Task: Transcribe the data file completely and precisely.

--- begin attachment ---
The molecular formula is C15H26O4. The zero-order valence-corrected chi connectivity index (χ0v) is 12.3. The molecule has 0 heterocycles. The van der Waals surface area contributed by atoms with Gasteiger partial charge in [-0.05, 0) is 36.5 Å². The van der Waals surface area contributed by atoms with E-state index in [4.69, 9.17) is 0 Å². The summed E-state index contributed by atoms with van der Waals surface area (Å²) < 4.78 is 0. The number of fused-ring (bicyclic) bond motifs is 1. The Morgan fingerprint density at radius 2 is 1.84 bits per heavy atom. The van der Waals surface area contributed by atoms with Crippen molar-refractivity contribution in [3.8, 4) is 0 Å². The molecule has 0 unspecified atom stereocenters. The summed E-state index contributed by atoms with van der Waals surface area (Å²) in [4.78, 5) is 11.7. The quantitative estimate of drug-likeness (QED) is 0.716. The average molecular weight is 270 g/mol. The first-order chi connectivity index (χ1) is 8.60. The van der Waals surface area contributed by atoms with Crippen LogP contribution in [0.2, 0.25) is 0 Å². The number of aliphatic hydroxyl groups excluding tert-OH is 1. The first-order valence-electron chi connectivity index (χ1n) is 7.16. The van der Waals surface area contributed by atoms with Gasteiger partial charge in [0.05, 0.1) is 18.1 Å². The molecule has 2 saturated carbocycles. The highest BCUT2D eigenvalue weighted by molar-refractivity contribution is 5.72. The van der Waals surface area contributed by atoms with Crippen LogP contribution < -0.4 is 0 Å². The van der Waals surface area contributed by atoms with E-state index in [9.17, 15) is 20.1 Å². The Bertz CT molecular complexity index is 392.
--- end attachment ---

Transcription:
The molecular formula is C15H26O4. The zero-order valence-corrected chi connectivity index (χ0v) is 12.3. The molecule has 0 heterocycles. The van der Waals surface area contributed by atoms with Gasteiger partial charge in [-0.05, 0) is 36.5 Å². The van der Waals surface area contributed by atoms with E-state index in [4.69, 9.17) is 0 Å². The summed E-state index contributed by atoms with van der Waals surface area (Å²) < 4.78 is 0. The number of fused-ring (bicyclic) bond motifs is 1. The Morgan fingerprint density at radius 2 is 1.84 bits per heavy atom. The van der Waals surface area contributed by atoms with Crippen molar-refractivity contribution in [3.8, 4) is 0 Å². The molecule has 0 unspecified atom stereocenters. The summed E-state index contributed by atoms with van der Waals surface area (Å²) in [4.78, 5) is 11.7. The quantitative estimate of drug-likeness (QED) is 0.716. The average molecular weight is 270 g/mol. The first-order chi connectivity index (χ1) is 8.60. The van der Waals surface area contributed by atoms with Crippen LogP contribution in [0.2, 0.25) is 0 Å². The number of aliphatic hydroxyl groups excluding tert-OH is 1. The first-order valence-electron chi connectivity index (χ1n) is 7.16. The van der Waals surface area contributed by atoms with Gasteiger partial charge in [0.05, 0.1) is 18.1 Å². The molecule has 2 saturated carbocycles. The highest BCUT2D eigenvalue weighted by molar-refractivity contribution is 5.72. The van der Waals surface area contributed by atoms with Crippen LogP contribution < -0.4 is 0 Å². The van der Waals surface area contributed by atoms with E-state index in [9.17, 15) is 20.1 Å². The Bertz CT molecular complexity index is 392.